How the drastically changed pageant seasons are upsetting the natural cycle of national pageants
With Miss World moved to August and Miss Universe to, according to latest information, December, the pageant season is drastically changed from the traditional notion that the latter starts the season while the former caps it. Call it beauty pageant climate change but across the globe these drastic changes are affecting the schedules of national pageants.
Miss World was actually founded as a summer pageant as it initially kicked off in the "balmy" yet rainy July London. In its early years it became an October pageant and since 1959 it became your regular November/December pageant. Not much changed since then except in two instances. In 2006, Miss World wisely avoided the harsh Polish winter for a much tolerable autumn. In 2010 it made a mistake by having the finals in October, a typhoon season in the West Philippine Sea area. It was a year when Miss World contestants paraded swimsuits with umbrella at hand.
This year, the August schedule is a drastic change that caused an upset to the natural order of things in the pageantry world. Now France, South Africa and Russia must think how to send its representatives as these countries in many instances send a single contestant, first to Miss Universe, then to Miss World.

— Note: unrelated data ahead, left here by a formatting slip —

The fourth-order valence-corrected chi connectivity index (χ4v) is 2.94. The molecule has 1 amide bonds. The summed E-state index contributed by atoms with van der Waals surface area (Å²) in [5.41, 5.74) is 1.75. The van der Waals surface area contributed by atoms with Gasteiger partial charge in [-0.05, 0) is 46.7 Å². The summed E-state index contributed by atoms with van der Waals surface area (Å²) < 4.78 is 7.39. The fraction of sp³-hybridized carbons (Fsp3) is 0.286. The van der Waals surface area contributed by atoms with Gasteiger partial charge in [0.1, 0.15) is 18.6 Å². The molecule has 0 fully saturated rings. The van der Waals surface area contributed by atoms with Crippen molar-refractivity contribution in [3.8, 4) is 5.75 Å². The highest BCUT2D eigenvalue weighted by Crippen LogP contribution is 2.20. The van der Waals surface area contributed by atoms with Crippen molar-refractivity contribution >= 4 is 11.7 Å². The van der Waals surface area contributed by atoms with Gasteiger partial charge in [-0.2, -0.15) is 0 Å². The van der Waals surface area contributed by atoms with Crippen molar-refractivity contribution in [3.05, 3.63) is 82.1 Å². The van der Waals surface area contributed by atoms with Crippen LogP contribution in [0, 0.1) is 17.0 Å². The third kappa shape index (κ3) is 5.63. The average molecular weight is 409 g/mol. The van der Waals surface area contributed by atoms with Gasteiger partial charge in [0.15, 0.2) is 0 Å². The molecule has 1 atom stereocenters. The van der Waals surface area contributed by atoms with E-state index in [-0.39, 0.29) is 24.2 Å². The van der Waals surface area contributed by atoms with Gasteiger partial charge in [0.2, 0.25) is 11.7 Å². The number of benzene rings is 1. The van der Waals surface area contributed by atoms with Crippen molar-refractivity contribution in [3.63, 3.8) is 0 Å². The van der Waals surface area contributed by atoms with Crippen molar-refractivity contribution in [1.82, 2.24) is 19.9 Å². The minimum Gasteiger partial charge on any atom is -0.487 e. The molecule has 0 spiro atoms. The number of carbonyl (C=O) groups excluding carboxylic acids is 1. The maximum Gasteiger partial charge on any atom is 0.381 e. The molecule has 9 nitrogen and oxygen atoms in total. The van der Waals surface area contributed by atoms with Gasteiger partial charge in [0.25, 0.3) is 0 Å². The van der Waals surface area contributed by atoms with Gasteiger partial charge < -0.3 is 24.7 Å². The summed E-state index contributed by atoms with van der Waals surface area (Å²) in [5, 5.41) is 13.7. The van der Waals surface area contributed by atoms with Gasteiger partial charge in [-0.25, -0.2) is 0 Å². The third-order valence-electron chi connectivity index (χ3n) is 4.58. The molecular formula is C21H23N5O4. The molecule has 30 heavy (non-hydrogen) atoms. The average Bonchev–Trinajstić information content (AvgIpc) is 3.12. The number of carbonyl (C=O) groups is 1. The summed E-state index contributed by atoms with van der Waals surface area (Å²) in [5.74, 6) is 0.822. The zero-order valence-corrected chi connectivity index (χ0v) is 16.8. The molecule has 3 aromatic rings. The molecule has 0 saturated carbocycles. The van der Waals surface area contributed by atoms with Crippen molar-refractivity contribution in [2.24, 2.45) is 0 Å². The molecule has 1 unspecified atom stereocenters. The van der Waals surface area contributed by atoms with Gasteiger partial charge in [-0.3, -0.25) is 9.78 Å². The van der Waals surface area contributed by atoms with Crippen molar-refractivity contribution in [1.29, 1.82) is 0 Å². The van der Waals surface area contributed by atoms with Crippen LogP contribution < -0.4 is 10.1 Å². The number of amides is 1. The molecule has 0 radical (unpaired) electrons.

Marielle Wilkie was chosen as the Barbadian contestant for Miss World 2012
Barbados for example has released a statement to Missosology that they have chosen Marielle Wilkie, 21 years old and stands 5'9", as their Miss World 2012 rep without a formal pageant. Meanwhile, Brazil simply recollected its losers for the past three years and appointed a winner. Rumors are circulating that 2011 top performers Philippines and Puerto Rico will now simply appoint their representatives out from their left-overs last year.
These scenarios are a disgrace especially for nations with so many beautiful women like Brazil. While it is understandable that winter is unbearable in Inner Mongolia or that a December Miss Universe seems to reinforce the notion that it is meant to be about a summer in Johannesburg, sticking with the usual schedules makes the life of national pageants easier. Organizers must realize that drastically changing the schedules and upsetting the natural flow of the pageantry season will have wide ranging negative impact. MU and MW must appreciate that consistent schedules are crucial for national pageants struggling with preparations and, above all else, in finding sponsors. Let's hope that in 2013, these pageants will finally get their acts together, revert to their original schedules and perhaps make everybody happy.